Gabon gets everyone under one social health insurance roof
Gabon’s comprehensive health insurance system is attracting virtually all of its citizens, but to be sustainable it will need to get costs under control. Gary Humphreys reports.
Bulletin of the World Health Organization 2013;91:318-319. doi: http://dx.doi.org/10.2471/BLT.13.020513
Michel Mboussou, who heads Gabon’s National Health Insurance and Social Welfare Fund, has every reason to be a happy man.
During his tenure, as director-general of the Caisse Nationale d’Assurance Maladie et de Garantie Sociale (CNAMGS) in this Central African country, he has seen the steady extension of health-care coverage to the country’s different socioeconomic groups, bringing everyone under one social health insurance roof.
When the CNAMGS was launched in 2008, it started to extend coverage to Gabon’s poorest people, including students and the elderly. In 2011, coverage was extended to public sector workers. This year it has started providing coverage to private sector workers, previously covered by the Caisse Nationale de Sécurité Sociale (National Social Security Fund), which is being wound down. “We began registration of private sector workers in March and the process will probably be completed this year,” says Mboussou.
When Gabon finally completes the last phase in the roll-out of social health insurance – expected to happen this year or next – it will be a major step towards bringing to a close four decades of hit-and-miss attempts to meet the health needs of the country’s 1.5 million people.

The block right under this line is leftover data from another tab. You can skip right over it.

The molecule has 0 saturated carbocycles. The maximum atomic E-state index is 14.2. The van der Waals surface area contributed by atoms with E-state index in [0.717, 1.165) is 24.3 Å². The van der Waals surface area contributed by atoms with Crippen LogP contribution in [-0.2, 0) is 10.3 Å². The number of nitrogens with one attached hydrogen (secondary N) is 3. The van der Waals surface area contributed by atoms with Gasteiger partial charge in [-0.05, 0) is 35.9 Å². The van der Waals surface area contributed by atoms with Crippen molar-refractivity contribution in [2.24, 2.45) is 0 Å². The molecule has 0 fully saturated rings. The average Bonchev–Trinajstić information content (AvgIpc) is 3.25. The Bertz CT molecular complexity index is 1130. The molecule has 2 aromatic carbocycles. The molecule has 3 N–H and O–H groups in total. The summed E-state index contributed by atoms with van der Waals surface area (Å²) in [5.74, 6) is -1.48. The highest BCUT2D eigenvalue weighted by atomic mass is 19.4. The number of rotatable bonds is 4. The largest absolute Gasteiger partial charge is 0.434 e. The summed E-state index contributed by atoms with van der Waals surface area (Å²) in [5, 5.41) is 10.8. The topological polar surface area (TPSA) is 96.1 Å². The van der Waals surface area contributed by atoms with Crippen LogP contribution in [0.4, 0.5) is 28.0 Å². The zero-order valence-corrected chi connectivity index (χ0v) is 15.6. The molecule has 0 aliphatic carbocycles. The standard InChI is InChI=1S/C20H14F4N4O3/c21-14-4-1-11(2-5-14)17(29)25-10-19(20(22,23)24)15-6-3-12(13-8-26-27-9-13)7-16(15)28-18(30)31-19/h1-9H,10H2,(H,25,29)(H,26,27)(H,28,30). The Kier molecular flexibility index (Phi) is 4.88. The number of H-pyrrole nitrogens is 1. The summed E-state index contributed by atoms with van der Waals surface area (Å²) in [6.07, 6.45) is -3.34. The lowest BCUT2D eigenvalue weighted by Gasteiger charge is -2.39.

At independence in 1960, the government pledged to make health care available to all citizens free of charge at the point of access, but health-care provision for the poor remained inadequate.
Such efforts were spurred globally by the health-for-all declaration in 1978 and, most recently, in 2011, when countries pledged to increase access to health care and decrease out-of-pocket payments as they move towards universal health coverage.
In Gabon, the poor were initially slow to take up the chance to be covered by social health insurance but, by 2011, 417 118 of them – just short of the 546 125 eligible beneficiaries identified in a 2008 national census – were signed up. “It seemed too good to be true. At first, people didn’t believe that they would be looked after,” says “Elodie” (not her real name), a 20-year-old student at Omar Bongo Ondimba University in the capital, Libreville.